I hadn’t planned on writing anything about September 11, 2001 today. But I’ve been seeing a lot of images and memories from that day in my various social network feeds today. Many of them say: “Never forget.”
What has been poking at me is what does “never forget” mean exactly? What is it that we’re being asked remember? The events themselves? That it happened? It has to be more than that.
We don’t live in a time anymore when we need people to memorize stories about events to report them as oral history to future generations. We have writing, books, video recordings for that. What we are supposed to remember must be something deeper.
Remember the people whose lives were lost? Perhaps, that makes sense. I am sure their families and friends will pause for a moment today and try to bring them back to mind. Someone will think about her husband’s quirks, the way he liked peanut butter and mayonnaise sandwiches, the way he smiled, just a little crooked on the left side. She might remember the hours before, the normal morning when he went off to work as usual, never to return, and think about a future lost.
Contemplating this makes me mourn out of pure human empathy. Yet I didn’t personally know anyone who was killed that day. The only thing I know about them is how they died. I remember reading the New York Times obituaries every Sunday. Pages of them. These were not lives lost to me, but lives introduced to me. I couldn’t remember who they were in life even if I tried.
Why is it important that I remember?
Maybe it is because remembering makes us a people. We are the people who remember. We, the people.
“Remember, remember the Fifth of November”
Eventually our generation will pass away and the next will “remember” September 11 they way the British “remember” the fifth of November or we “remember the Alamo.”
“Remember” will have changed its meaning. It will mean to observe, not to recall. Asking Americans to remember today is a not only a personal call but a request to hold this date as an observance. To pass this kind of “memory” on to future generations as a historical event that defines them as “a people.”
“Why is this night different from all other nights?” asks a child at the Passover Seder.
A good question– why? Why talk about something that happened thousands of years ago? What does what happened in ancient Egypt have to do with me or my life today?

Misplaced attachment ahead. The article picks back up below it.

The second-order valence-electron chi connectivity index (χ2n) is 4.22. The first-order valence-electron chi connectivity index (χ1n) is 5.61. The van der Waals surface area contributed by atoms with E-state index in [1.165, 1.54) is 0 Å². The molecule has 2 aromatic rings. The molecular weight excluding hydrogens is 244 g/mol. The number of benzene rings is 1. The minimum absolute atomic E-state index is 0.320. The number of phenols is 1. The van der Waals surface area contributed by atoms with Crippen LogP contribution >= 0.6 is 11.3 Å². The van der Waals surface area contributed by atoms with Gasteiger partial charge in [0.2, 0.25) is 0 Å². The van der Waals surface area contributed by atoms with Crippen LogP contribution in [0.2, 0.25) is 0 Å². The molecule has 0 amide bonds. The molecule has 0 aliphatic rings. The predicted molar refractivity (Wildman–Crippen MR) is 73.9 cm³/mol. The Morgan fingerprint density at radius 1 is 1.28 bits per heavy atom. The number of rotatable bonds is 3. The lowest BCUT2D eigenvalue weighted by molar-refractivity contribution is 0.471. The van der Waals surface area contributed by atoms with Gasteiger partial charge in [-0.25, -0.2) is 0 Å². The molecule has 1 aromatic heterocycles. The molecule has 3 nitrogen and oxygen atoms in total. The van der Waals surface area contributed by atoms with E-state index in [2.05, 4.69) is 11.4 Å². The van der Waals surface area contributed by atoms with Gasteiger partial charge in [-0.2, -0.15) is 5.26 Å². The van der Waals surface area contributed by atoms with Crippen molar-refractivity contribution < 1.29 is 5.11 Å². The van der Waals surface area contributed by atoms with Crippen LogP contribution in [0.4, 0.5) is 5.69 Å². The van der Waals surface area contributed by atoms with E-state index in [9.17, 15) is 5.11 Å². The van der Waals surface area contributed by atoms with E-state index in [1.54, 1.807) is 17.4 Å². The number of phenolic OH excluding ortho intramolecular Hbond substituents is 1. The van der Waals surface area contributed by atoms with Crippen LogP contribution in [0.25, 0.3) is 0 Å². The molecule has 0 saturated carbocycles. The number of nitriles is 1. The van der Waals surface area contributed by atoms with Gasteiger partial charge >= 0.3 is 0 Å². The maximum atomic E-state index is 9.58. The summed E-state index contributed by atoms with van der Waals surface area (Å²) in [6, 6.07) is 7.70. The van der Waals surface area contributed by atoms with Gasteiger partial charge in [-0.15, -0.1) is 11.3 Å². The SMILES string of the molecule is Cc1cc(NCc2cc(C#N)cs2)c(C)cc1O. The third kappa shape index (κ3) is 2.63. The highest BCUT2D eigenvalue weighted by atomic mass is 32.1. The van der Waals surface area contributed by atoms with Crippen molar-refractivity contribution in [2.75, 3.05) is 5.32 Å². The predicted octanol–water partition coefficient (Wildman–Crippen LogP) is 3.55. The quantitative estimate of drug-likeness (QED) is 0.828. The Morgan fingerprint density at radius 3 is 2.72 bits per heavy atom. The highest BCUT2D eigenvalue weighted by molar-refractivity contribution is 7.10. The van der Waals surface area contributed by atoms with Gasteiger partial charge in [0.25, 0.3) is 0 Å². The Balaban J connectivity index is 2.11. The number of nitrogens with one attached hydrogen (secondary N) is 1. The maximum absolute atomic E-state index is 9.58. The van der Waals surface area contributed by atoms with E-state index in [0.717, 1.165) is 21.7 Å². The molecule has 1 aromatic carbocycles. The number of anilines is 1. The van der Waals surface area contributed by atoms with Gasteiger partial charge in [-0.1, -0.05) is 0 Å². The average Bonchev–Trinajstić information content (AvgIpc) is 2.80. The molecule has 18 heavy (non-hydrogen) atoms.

It doesn’t have a lot to do with you and your life, but it has everything to do with us and our life. (In this case, the Jewish people.) We, the people.
There are moments in history that collectively define those who experienced them. They are so big that they force us to put our own interests aside and to focus on the community as a whole. They make us aware that we are part of something greater, that we have responsibilities to one another, and that we can lean on one another when we need to.
Do you remember, in those days after the event, walking down the street and holding people’s gaze? Do you remember talking with the custodian, the cab driver, your boss, feeling like nothing divided you, that those markers of status were obsolete, everyone was on the same page? Being a people eclipsed all of those normal concerns.
I remember a tearful Jon Stewart returning to the airwaves and putting this feeling into words: “The reason I don’t despair is that. . . this attack happened. It’s not a dream. But the aftermath of it, the recovery, is a dream realized. And that is Martin Luther King’s dream. Whatever barriers we put up are gone. Even if it’s just momentary. We are judging people by not the color of their skin, but the content of their character…. The view from my apartment was the World Trade Center. . .Now it’s gone. They attacked it. This symbol of. . . of American ingenuity and strength. . . and labor and imagination and commerce and it’s gone. But you know what the view is now? The Statue of Liberty. . . the view from the south of Manhattan is the Statue of Liberty. You can’t beat that.”
It didn’t last long. We we went back to our striving and status worries and busyness. That’s the nature life. It is hard to sustain the sense of being “a people,” but when historical events shock us out of our isolation, our categories, our partisanship, the least we can do is pause on anniversaries to remember.
What should we remember? Remember the details, the horror, “Where were you when?…” “Never forget” could mean any of these things.
This is what I think it means:
Remember that we are a people when we need to be. We have it in us to be a people not only when we respond to tragedy, but when we dream about a better future. Our strength is not in our victory or power. It is how we lean on one another.
Of course, no sooner had I finished writing this stream of thought than I checked my social network feed and the first news item to appear was:
“Fox News remembers 9/11 by attacking President Obama for not mentioning God in his presidential proclamation.”